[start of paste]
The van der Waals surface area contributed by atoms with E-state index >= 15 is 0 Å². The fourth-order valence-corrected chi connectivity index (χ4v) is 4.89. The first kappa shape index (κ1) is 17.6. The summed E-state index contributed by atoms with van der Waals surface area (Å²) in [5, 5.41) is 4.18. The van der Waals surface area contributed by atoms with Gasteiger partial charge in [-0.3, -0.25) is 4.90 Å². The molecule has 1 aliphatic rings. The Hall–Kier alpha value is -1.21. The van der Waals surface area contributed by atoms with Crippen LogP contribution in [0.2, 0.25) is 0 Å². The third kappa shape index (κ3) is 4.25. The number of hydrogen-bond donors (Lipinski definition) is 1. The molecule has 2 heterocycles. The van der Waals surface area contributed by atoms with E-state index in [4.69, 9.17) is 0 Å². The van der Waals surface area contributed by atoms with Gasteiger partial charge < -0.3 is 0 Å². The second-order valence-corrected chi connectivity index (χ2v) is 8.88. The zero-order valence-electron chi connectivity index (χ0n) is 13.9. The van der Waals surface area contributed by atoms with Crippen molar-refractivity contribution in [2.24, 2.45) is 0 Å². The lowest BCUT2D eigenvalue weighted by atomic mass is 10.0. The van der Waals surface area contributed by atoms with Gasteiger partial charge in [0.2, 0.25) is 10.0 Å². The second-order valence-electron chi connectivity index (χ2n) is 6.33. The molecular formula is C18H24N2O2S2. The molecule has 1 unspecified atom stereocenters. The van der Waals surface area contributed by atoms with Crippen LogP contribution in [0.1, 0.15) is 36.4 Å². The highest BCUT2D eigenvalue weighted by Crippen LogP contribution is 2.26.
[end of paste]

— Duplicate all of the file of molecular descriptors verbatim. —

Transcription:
The van der Waals surface area contributed by atoms with E-state index >= 15 is 0 Å². The fourth-order valence-corrected chi connectivity index (χ4v) is 4.89. The first kappa shape index (κ1) is 17.6. The summed E-state index contributed by atoms with van der Waals surface area (Å²) in [5, 5.41) is 4.18. The van der Waals surface area contributed by atoms with Gasteiger partial charge in [-0.3, -0.25) is 4.90 Å². The molecule has 1 aliphatic rings. The Hall–Kier alpha value is -1.21. The van der Waals surface area contributed by atoms with Crippen LogP contribution in [0.2, 0.25) is 0 Å². The third kappa shape index (κ3) is 4.25. The number of hydrogen-bond donors (Lipinski definition) is 1. The molecule has 2 heterocycles. The van der Waals surface area contributed by atoms with E-state index in [4.69, 9.17) is 0 Å². The van der Waals surface area contributed by atoms with Gasteiger partial charge < -0.3 is 0 Å². The second-order valence-corrected chi connectivity index (χ2v) is 8.88. The zero-order valence-electron chi connectivity index (χ0n) is 13.9. The van der Waals surface area contributed by atoms with Crippen molar-refractivity contribution in [2.24, 2.45) is 0 Å². The lowest BCUT2D eigenvalue weighted by atomic mass is 10.0. The van der Waals surface area contributed by atoms with Gasteiger partial charge in [0.2, 0.25) is 10.0 Å². The second-order valence-electron chi connectivity index (χ2n) is 6.33. The molecular formula is C18H24N2O2S2. The molecule has 1 unspecified atom stereocenters. The van der Waals surface area contributed by atoms with Crippen LogP contribution in [0.1, 0.15) is 36.4 Å². The highest BCUT2D eigenvalue weighted by Crippen LogP contribution is 2.26.